World’s Easiest Homemade Crockpot Refried Beans

I told you yesterday that I was anxious to see how the Crockpot Refried Beans turned out and I promised you an update.

Well, the verdict is in: these are the easiest homemade refried beans in existence on the planet.

Okay, so technically they aren’t “refried”, but they taste great and they are so stinkin’ easy to make that I almost felt like I was missing five steps or something.

I figured out that it took me around 10 minutes total to make these. You just throw the ingredients in the crockpot, let it simmer for a long time, cool, mash, and divvy up into bags and freeze.

Recipe link: Homemade Crockpot Refried Beans.

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Comments

  1. H says

    I love our crock pot for beans! We use it to soak and cook black or pinto beans that we then freeze instead of using canned beans. I rinse and soak the beans one afternoon to overnight, then the next morning rinse the beans again and cook them all day. (I must admit the house smells kind of…strange…with plain beans cooking all day!) Finally, as you did with the refried beans, we let them cool then divide into containers and freeze. This way we are able to buy the organic dried beans for less money than the canned generic beans, and we know they are healthier too! Plus, they taste SO much better:).

  2. says

    I’d love to do this for a freezer cooking session but I’m at a loss as to how to use all of them.
    Anyone have ideas?

    I have burritos on the list but beyond that my brain just grinds to a halt. ;-)

      • Lori says

        Jennifer, would you please share your recipe for Navajo Tacos? I had those when I was a kid visiting Arizona in the 1980s and still remember how wonderful they were. I have tried a couple of recipes but just can’t seem to find the right one. They were authentic … my sister worked on a Navajo reservation at the time.

        • Jennifer says

          Sure!
          Navajo Fry Bread
          Sift into a bowl:
          4 1/2 c. flour (I use 1/2 WW)
          1/2 tsp. salt
          2 tsp. baking powder

          Stir in:
          1 1/2 c. water
          1/2 c. milk

          Knead with hands. Pat or roll into circles approximately 5″ in diameter. With fingers make small hole in center. Fry in several inches hot oil at 400 degrees. Dough will puff and bubble. Turn when golden brown. Drain on absorbent paper and serve hot with honey, or use while fresh for Navajo Tacos.
          From More-with-Less cookbook

          To make Navajo Tacos, spread fry bread with refried beans, sprinkle with cheese (you don’t need much), and broil until cheese is melted and bubbly. Then cover with shredded lettuce, and chopped tomatoes or even salsa. My Navajo friend makes hers similarly, but uses chili beans instead of refried beans, and also tops with some ground beef. I like using refried beans because everything sticks better! This dish is so filling and tasty, as well as low-cost.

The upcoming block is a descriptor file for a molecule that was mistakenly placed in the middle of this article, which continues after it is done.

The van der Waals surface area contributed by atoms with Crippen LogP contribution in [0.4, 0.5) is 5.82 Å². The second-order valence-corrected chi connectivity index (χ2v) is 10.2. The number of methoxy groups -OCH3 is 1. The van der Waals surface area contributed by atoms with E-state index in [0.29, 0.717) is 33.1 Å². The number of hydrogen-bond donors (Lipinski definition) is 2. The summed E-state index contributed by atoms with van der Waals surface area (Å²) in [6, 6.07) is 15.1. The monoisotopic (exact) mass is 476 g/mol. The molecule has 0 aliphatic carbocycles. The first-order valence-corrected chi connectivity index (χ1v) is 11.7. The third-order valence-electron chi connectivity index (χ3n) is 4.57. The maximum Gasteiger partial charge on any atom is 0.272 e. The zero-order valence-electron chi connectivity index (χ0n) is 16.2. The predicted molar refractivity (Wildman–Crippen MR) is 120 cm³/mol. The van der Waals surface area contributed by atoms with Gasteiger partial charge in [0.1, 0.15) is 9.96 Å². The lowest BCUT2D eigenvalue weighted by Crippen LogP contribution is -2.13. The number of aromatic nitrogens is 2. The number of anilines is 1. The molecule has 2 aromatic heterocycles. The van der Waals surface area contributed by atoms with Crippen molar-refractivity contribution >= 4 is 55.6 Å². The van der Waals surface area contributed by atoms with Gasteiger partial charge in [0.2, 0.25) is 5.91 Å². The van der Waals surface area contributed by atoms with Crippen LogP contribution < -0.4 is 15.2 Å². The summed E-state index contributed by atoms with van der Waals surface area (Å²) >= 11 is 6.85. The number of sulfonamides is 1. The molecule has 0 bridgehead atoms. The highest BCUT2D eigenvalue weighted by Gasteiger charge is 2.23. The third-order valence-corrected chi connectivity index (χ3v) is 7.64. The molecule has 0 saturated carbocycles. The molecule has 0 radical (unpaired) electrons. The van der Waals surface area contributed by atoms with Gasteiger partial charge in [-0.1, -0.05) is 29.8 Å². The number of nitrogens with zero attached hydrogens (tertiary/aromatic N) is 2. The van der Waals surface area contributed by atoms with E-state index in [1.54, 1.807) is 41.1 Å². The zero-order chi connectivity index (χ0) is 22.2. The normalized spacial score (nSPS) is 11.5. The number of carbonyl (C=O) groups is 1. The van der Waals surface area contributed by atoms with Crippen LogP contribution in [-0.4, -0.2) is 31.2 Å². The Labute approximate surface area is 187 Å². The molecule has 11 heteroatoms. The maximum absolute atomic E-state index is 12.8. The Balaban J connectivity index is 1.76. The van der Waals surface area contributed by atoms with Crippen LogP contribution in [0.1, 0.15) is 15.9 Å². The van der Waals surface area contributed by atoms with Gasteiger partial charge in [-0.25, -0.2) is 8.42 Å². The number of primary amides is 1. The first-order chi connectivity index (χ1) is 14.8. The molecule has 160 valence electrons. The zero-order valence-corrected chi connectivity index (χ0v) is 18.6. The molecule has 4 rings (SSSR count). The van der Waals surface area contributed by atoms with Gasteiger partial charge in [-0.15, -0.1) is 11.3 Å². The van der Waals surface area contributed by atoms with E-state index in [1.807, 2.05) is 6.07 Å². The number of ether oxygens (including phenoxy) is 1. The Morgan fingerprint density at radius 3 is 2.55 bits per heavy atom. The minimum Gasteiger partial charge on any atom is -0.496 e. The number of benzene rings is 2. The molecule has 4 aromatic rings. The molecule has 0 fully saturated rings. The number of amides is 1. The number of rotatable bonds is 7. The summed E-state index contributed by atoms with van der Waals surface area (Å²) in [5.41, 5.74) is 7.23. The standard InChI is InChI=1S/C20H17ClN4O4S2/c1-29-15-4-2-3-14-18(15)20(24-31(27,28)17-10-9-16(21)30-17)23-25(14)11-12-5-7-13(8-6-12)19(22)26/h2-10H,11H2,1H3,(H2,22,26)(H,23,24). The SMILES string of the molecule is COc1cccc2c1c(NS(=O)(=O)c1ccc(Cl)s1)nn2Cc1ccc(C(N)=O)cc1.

• Kim says

      You can use them as a dip or spread for crackers, a side dish, or spread in a pita. You could do a google search for ideas too.

      I also spread them on tortillas, then do layers of taco meat, cheese, & salsa/picante sauce in the crock pot. Sometimes I use sliced zucchini or chopped green peppers in the layers (depending on what I have on hand). I cook this on low for 6-8 hours. I’ve also done it in a casserole dish & baked it in the oven.

    • Stephanie says

      Tacos, bean dip, tostadas, anything in a tortilla are how we use refried beans.

      • Stephanie says

        They also work nicely in the chicken enchilada casserole she posted a while back- I used them when I didn’t have black beans. My family actually liked it better that way.

    • says

      My husband mixes refried beans with salsa then uses that as a base over pizza crust for a mexican pizza. He then tops it some mozzarella and pepper jack cheese, black olives, and chicken or beef that’s been cooked with taco seasoning. Although many of the ingredients are typically somewhat expensive the beans and a whole wheat pizza crust make it extremely filling.

    • says

      I add a cup of prepared beans to my chili to thicken it up, since we like our chili really thick. We also use them to make Mexican rice bowl. We make them with rice, beans, taco meat (if we have it on hand) and any toppings we want like cheese, sour cream, salsa, etc.

  3. Amanda says

    My recipe is very, very similar to this, except I throw in a chopped jalapeno. It doesn’t add any heat, just some nice flavor. I agree, they’re easy and tasty and freeze very well.

  4. Glo Ann says

    Previously cooked(boiled) beans can fried in some olive oil, just add enough olive oil, about 1 tablespoon to pan then add drained beans. When beans are warm, use a masher to mash them, add onions, japaleno or powered chile to spicy it up. Yum!

  5. Julie C says